On the day the entire Driver 67 oeuvre is reissued and appears on iTunes, I’m arguing with the pop star who lives in my house.
She insists a publishing deal is essential to being a successful songwriter. I disagree. Music publishers in my experience are the least useful component in the artists’ toolkit. I’d go so far as to call them parasitical.
I hope someone sees this who can change my mind. I’m happy to post a mea culpa if you can convince me I’m wrong.
Meanwhile, the thing is, you know what record companies do. They finance, distribute, market and promote your music.
You know what booking agents do. They book your gigs, arrange your tours, ensure the sound is set up.
You know what managers do. They negotiate with everyone else, get the best possible deal for you (and themselves, naturally) and try to create an environment where you are protected from the daily bullshit so you are free to create and develop your music.
Music publishers – well, what do they do?
In my experience they mostly just collected publishing royalties and kept 50% for themselves. As I got smarter, I got this down to 25%, which today appears to be more of a standard.
But in 2014, you can spend an hour online, register your song(s) with PRS/MCPS and direct 100% of the money into your own bank account.
So what are they for, music publishers?
Here’s what I would advise the pop star who lives in my house to do: challenge any publisher who makes an approach to explain exactly what added value they will bring to her career.
They will say: Well, we’ll get other artists to cover your songs.
Ok, I would say, I’ll contract to assign you any song you get a cover on. But you’re not getting my publishing willy nilly on the basis that you reckon you can get covers on one or two of them.
They will say: We’ll introduce you to other writers and producers with whom you can collaborate.
Ok, I would say, I’ll contract to assign you any song that results from any such collaboration to which you introduce me. But again, I will not, willy nilly, give you all my publishing based on a nebulous possibility that may never come to pass.
In other words, make the publisher work for you, and let them benefit from the fruits of their labour.
This is all the more important to me because today, May 21, 2014, is a red letter day for The Driver.
It is the day that Cherry Red Records reissues the Driver catalogue. (Digital only, I’m afraid. You cd and vinyl fans are out of luck, at least for the time being).
It’s a good time to reflect on the mistakes I made and the contribution I made to the demise of my own career. I hope to be useful in helping the pop star who lives in my house to avoid at least some of the same mistakes.
In fact, The Driver’s career – such as it was – is an object lesson in how not to do it. It was a car crash (pun intended) more or less from beginning to end.
The biggest mistakes were that I handled my own negotiations (no manager) and produced my own records.
A manager, for instance, would have insisted that Driver 67’s one top ten hit would appear on Driver 67’s first album.
In fact, there never was a Driver 67 album. After the failure of the follow up, Headlights, and the third single, If You Were Going My Way, Pete Zorn and I reverted to our Tax Loss moniker, insisting that the album be released under the Tax Loss name. Worse still, we didn’t put the hit single on it. We replaced the Brummie controller with an American voice (Bill Zorn, Pete’s brother) and put that version on the album.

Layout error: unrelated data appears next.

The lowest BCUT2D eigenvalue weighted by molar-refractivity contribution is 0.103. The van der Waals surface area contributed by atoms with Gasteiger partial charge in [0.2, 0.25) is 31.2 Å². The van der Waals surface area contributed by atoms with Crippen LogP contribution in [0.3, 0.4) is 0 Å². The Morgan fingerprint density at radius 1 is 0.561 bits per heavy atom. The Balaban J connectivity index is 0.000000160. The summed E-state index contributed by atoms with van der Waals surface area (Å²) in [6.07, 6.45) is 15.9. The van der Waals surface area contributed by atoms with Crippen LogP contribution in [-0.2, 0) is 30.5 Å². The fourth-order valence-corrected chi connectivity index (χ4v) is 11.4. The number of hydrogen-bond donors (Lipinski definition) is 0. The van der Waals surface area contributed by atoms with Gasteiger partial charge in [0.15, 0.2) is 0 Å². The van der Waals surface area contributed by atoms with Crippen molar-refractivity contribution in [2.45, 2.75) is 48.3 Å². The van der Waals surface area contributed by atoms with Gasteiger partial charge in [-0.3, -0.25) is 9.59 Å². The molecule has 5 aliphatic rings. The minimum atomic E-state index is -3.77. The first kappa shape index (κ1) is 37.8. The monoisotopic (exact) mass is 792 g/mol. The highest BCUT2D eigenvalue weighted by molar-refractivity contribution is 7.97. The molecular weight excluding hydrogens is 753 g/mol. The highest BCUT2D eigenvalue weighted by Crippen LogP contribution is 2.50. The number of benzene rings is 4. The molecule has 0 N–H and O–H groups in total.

A producer, on the other hand, would never have let me (and it was me, not Pete Zorn) get away with the single version of If You Were Going My Way that more or less killed off The Driver as anything but a one-hit wonder. Listening to it now, it’s one of those “what was I thinking?” moments. Fortunately for my sanity and the song’s reputation, the original version remains intact on the album.
The album itself was at least 20% a career suicide note. It started with the song Hey Mister Record Man, which I wrote about here a couple of weeks ago. The record company didn’t want it on the album at all, let alone as the first track. To add insult to injury, we segued Hey Mister Record Man into the American version of Car 67, which seemed to suggest (given the satirical message of Record Man) that we thought Car 67 was a piece of pop crap.
Then, at the end of the album is a truly weird montage of end-of-the-world conspiracy theatre, rounded off with Pete Zorn and I lambasting cassette jockeys: “We liked your record so much, we taped it off the radio”.
Now, lest I am making the whole thing sound unattractive, let me say – without undue modesty – that in amongst all this career mayhem are some great songs. There’s also the one and only Tax Loss single, The Secret, which Capital Radio play listed because they suspected it was Bryan Ferry on a side project.
And then there are the Pete Zorn songs. If you’ve never heard Pete sing I urge you to listen to My Crazy Friend, Folk Like Us and Spare Me The Sad Eyes.
But this week I’m putting up another Driver 67 oddity, because there’ll never be a better opportunity.
Tail Lights was the B-side of Headlights. It’s a joint effort between Pete and his brother Bill and is a wonderful satire of a certain type of country song that was prevalent in the 70s. To my shame, I can’t remember who plays the fiddle, but the marvellously precise guitar is from Mart Jenner, and the short but very, very sweet banjo section is Bill Zorn himself, now fronting the legendary Kingston Trio in America.
I’m pretty confident the pop star who lives in my house will never make a record like it…